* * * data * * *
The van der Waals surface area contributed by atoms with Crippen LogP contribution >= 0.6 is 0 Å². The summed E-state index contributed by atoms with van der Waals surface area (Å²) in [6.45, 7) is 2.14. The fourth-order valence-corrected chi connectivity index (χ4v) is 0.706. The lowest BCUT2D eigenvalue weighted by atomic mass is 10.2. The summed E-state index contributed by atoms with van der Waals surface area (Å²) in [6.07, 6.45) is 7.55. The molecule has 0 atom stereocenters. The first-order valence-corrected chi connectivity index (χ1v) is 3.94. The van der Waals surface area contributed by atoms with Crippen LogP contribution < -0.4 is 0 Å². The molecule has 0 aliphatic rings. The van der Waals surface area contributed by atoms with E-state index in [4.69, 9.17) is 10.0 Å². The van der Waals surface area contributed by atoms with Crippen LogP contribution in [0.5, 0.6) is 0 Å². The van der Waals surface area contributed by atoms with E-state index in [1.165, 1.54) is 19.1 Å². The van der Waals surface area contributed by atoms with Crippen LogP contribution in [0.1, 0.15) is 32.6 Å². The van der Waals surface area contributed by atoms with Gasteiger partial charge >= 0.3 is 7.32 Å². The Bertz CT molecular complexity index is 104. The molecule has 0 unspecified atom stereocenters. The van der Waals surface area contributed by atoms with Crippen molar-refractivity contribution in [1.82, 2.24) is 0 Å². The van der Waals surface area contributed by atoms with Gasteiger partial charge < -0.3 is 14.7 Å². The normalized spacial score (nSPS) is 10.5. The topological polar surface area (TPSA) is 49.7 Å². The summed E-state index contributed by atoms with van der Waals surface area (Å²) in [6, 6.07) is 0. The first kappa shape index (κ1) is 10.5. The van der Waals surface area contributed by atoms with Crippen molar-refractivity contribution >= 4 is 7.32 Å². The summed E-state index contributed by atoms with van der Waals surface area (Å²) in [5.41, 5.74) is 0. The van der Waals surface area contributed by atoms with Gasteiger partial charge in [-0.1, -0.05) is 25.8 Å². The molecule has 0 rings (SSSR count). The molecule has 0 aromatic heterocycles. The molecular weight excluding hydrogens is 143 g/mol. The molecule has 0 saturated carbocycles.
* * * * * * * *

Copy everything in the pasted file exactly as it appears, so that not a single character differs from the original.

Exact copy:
The van der Waals surface area contributed by atoms with Crippen LogP contribution >= 0.6 is 0 Å². The summed E-state index contributed by atoms with van der Waals surface area (Å²) in [6.45, 7) is 2.14. The fourth-order valence-corrected chi connectivity index (χ4v) is 0.706. The lowest BCUT2D eigenvalue weighted by atomic mass is 10.2. The summed E-state index contributed by atoms with van der Waals surface area (Å²) in [6.07, 6.45) is 7.55. The molecule has 0 atom stereocenters. The first-order valence-corrected chi connectivity index (χ1v) is 3.94. The van der Waals surface area contributed by atoms with Crippen LogP contribution < -0.4 is 0 Å². The molecule has 0 aliphatic rings. The van der Waals surface area contributed by atoms with E-state index in [4.69, 9.17) is 10.0 Å². The van der Waals surface area contributed by atoms with Crippen LogP contribution in [0.5, 0.6) is 0 Å². The van der Waals surface area contributed by atoms with E-state index in [1.165, 1.54) is 19.1 Å². The van der Waals surface area contributed by atoms with Crippen LogP contribution in [0.1, 0.15) is 32.6 Å². The van der Waals surface area contributed by atoms with Gasteiger partial charge >= 0.3 is 7.32 Å². The Bertz CT molecular complexity index is 104. The molecule has 0 unspecified atom stereocenters. The van der Waals surface area contributed by atoms with Crippen molar-refractivity contribution in [1.82, 2.24) is 0 Å². The van der Waals surface area contributed by atoms with Gasteiger partial charge < -0.3 is 14.7 Å². The normalized spacial score (nSPS) is 10.5. The topological polar surface area (TPSA) is 49.7 Å². The summed E-state index contributed by atoms with van der Waals surface area (Å²) in [6, 6.07) is 0. The first kappa shape index (κ1) is 10.5. The van der Waals surface area contributed by atoms with Crippen molar-refractivity contribution >= 4 is 7.32 Å². The summed E-state index contributed by atoms with van der Waals surface area (Å²) in [5.41, 5.74) is 0. The van der Waals surface area contributed by atoms with Gasteiger partial charge in [-0.1, -0.05) is 25.8 Å². The molecule has 0 rings (SSSR count). The molecule has 0 aromatic heterocycles. The molecular weight excluding hydrogens is 143 g/mol. The molecule has 0 saturated carbocycles.